The author examines artistic experience with the eye of an analyst and analytic experience with the eye of an artist. His writing is understood and practised as an operation, a process which seeks to merge the individual and the general, subjective and objective, the psychological and the spiritual.
Publisher: Taylor & Francis Ltd
Number of pages: 200
Weight: 272 g
Dimensions: 230 x 147 x 10 mm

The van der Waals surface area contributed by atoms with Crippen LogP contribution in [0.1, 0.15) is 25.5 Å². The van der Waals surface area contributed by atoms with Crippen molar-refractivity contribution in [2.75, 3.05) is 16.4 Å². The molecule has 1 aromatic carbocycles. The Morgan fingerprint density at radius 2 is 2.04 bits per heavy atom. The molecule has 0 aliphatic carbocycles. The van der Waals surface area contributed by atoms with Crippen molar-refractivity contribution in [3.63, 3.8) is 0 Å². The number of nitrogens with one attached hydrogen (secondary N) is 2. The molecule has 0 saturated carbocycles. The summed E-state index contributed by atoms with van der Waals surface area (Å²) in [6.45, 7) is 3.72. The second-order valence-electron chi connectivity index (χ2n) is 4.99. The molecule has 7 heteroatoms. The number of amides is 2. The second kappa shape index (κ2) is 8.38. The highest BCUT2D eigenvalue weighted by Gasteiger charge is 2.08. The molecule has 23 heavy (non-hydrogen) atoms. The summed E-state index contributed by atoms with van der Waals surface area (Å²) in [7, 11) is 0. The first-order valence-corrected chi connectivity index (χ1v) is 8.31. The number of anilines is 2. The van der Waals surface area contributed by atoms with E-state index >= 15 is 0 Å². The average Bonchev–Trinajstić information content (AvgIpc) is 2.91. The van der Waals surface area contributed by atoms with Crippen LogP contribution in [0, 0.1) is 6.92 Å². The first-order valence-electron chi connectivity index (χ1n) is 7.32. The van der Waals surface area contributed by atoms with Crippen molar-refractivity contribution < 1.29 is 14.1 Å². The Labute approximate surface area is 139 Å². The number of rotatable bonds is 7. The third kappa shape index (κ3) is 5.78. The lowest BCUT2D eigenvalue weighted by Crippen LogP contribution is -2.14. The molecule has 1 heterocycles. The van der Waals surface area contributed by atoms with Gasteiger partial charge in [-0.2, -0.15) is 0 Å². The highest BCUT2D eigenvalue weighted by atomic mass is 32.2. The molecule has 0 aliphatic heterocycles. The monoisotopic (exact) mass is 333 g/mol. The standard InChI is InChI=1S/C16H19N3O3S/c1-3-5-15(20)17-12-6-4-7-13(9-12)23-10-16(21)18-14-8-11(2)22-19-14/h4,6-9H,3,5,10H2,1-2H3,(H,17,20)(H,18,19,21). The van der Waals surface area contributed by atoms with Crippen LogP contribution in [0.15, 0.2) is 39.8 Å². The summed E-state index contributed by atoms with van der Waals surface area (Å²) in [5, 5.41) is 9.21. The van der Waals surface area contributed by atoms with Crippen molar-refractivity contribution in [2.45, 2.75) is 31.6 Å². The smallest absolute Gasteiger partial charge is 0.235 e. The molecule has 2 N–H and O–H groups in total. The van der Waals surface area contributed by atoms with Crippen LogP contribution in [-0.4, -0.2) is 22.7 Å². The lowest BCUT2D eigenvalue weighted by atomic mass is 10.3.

'An interest in painting and poetry, and the particular slant on them that might be called the 'philology of the emotions', has preceded and to some extent shaped, even more than my medical studies, my approach to psychoanalysis, for it has been my means of access to the soul, or rather, to 'soul-making'. In more recent years, following the work of my painter friends, watching the appearance of unexpected images or the alteration of familiar ones, seeing their pictures before they are fi nished, recognizing in them the uncertainties, the changes of mind, sometimes even the signs of failure, and talking quietly about the teaching of the masters, cherishing their memory with devotion, has been a powerful lesson. This intimacy with the gestation of their paintings and with the dramatic aspects of their work has introduced me, in an almost tangible way, to the action of the 'Imaginal ego', as Hillman has called it, of that aspect of the ego complex that shares the life of images. In fact the imaginal ego is, like the artist, a mediator of images. It takes in their value and significance, translates them into the awareness of the ego, and allows this to look at the reality of the soul as a living entity, to experience it with the emotional warmth of the imagination.'- From the Author's Introduction'Donfrancesco's book presents the reader with interwoven dimensions of scholarly, imagistic and analytical perspectives which produce a unique approach to the basic nature and functions of the psyche which, at the same time, has clinical relevance. The different themes culminate in the emergence of a fresh definition of analysis as the activity which dissolves fossilised structures so that they would die a natural death; only then new and more appropriate images may be reborn to facilitate the development of personality.'- Renos K. Papadopoulos, PhD, Jungian psychoanalyst, professor of Analytical Psychology, the Centre for Psychoanalytic Studies, University of Essex, and consultant clinical psychologist and systemic family psychotherapist, the Tavistock Clinic, London